Bonn Resists NATO Policy on Short-Range Missiles
West Germany, painfully formulating a new position on what steps should be taken next in the arms control process, seems to favor restraints on short-range missiles, a policy that has raised concern within the Reagan Administration and the rest of NATO.
The emerging West German view is not unanimous, but in general it runs counter to priorities already set by the North Atlantic Treaty Organization.
“We can’t say so publicly,” a Western diplomat here said the other day, “but certainly we are worried. We don’t like this (West German) emphasis on getting rid of short-range nuclear weapons as a leading priority. I fear there’s nothing but trouble ahead this year.”
In the past, the West German government usually went quietly along with Western policy as set in Washington and at NATO headquarters. The opinions now being expressed in West Germany are seen as reflecting a willingness to speak out and an insistence on being listened to--both by the Bonn government and by the various political parties.
“We are seeing a resurgence of German national interests,” a Western diplomat here said. “This could be healthy, but it could also raise problems.”
American diplomats and NATO officials are also disturbed by the fact that the policies and personality of Soviet leader Mikhail S. Gorbachev have made such an impact in West Germany, NATO’s front-line state and the linchpin of the alliance.
Gorbachev is persistently rated over President Reagan in opinion samplings here, and conservative politicians seem to be attracted to new Soviet arms proposals, even though they may be in conflict with NATO policy.
For example, Chancellor Helmut Kohl is ardently advocating an official Gorbachev visit to Bonn, and even Franz Josef Strauss, the conservative premier of Bavaria, recently returned from Moscow praising the Soviet leader.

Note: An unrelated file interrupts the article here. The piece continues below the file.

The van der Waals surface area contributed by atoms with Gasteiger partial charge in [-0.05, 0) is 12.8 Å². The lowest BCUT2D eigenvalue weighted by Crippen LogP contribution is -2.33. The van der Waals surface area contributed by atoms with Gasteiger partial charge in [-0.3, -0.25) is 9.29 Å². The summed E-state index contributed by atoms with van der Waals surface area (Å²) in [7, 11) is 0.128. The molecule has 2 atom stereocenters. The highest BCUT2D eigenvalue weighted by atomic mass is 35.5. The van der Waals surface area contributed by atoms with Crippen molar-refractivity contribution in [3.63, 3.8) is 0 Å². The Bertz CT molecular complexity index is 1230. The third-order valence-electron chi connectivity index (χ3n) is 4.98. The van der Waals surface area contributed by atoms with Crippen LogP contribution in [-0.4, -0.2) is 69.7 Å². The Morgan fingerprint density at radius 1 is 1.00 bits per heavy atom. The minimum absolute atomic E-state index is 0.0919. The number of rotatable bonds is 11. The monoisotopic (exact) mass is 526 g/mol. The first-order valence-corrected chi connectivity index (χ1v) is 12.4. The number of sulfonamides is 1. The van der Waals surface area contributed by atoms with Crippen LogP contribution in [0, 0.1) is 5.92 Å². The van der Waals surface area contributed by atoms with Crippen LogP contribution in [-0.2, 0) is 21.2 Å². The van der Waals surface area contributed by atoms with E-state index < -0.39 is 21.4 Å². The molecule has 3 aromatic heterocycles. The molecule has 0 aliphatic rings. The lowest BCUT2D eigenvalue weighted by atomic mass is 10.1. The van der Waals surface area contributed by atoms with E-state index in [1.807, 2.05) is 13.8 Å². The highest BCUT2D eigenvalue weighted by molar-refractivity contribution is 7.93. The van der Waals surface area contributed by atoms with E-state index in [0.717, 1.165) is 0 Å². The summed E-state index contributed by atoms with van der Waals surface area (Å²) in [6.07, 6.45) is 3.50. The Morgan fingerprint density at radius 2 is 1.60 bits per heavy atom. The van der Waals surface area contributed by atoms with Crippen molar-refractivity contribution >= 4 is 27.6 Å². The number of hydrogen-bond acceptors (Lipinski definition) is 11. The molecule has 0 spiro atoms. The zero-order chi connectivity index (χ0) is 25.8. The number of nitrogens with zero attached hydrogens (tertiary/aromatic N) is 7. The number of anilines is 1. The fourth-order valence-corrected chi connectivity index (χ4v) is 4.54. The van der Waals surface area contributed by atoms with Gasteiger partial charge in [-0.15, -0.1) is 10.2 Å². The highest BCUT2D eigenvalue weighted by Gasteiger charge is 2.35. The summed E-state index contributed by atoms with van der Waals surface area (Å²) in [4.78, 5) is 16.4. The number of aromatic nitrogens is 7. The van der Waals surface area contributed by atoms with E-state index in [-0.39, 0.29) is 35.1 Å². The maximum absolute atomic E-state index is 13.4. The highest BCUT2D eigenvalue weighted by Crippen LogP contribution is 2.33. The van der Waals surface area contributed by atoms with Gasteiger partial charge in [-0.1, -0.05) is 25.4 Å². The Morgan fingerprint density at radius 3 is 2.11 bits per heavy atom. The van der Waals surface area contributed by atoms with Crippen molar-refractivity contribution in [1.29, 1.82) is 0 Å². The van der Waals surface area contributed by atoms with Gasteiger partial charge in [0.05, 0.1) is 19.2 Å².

Another conservative figure, Alfred Dregger, the ruling Christian Democratic Union’s floor leader in Parliament, reacted quickly and glowingly last week to a controversial new arms proposal by Erich Honecker, the East German Communist leader.
Honecker, in a letter to Kohl, proposed on behalf of the Warsaw Pact nations that both sides agree not to modernize short-range nuclear weapons based in the two Germanys. Honecker also advocated removing all nuclear weapons from the two Germanys.
Responding to Honecker’s anti-modernization proposal, Dregger declared: “We welcome East Germany’s support for an inclusion of land-based atomic weapons with a range of under 500 kilometers (300 miles) in the arms control process. These systems threaten Germany almost exclusively on both sides of the partition border. Therefore, it is in our interest for disarmament to be applied in this area.”
The Honecker proposal is directly at odds with the views of NATO officials who want to modernize short-range nuclear weapons, partly as a way to make up for the loss of the ground-launched intermediate-range missiles to be eliminated under the treaty signed last month in Washington.
U.S. and NATO officials say they thought that a clear set of priorities for further arms reductions had been established last year at two meetings of Western government ministers.
These priorities, they say, call for pursuing a proposal to reduce intercontinental ballistic missiles by 50% on both sides, for seeking elimination of the imbalance in conventional forces in Europe and for arranging a worldwide ban on chemical weapons.
Genscher Criticizes U.S.
But, in recent weeks, West German Foreign Minister Hans-Dietrich Genscher has argued that negotiators should simultaneously seek a reduction in short-range tactical nuclear weapons. And he has sharply criticized the United States for resuming production of chemical weapons last month.
Genscher’s position on arms control appeals strongly to many West Germans, who according to opinion polls are uneasy about the fact that most NATO short-range nuclear weapons are based in their country.
But banning short-range nuclear weapons immediately runs counter to NATO doctrine, which holds that they are now a necessary deterrent against attack by the Warsaw Pact armored forces and should not be negotiated away until after a satisfactory reduction in conventional, non-nuclear arms.
According to NATO officials, the Warsaw Pact has deployed about 1,400 short-range nuclear weapons with a range of less than 300 miles, including at least 600 so-called Scud missiles that can reach targets up to 180 miles away and about 750 Frog missiles with a shorter reach.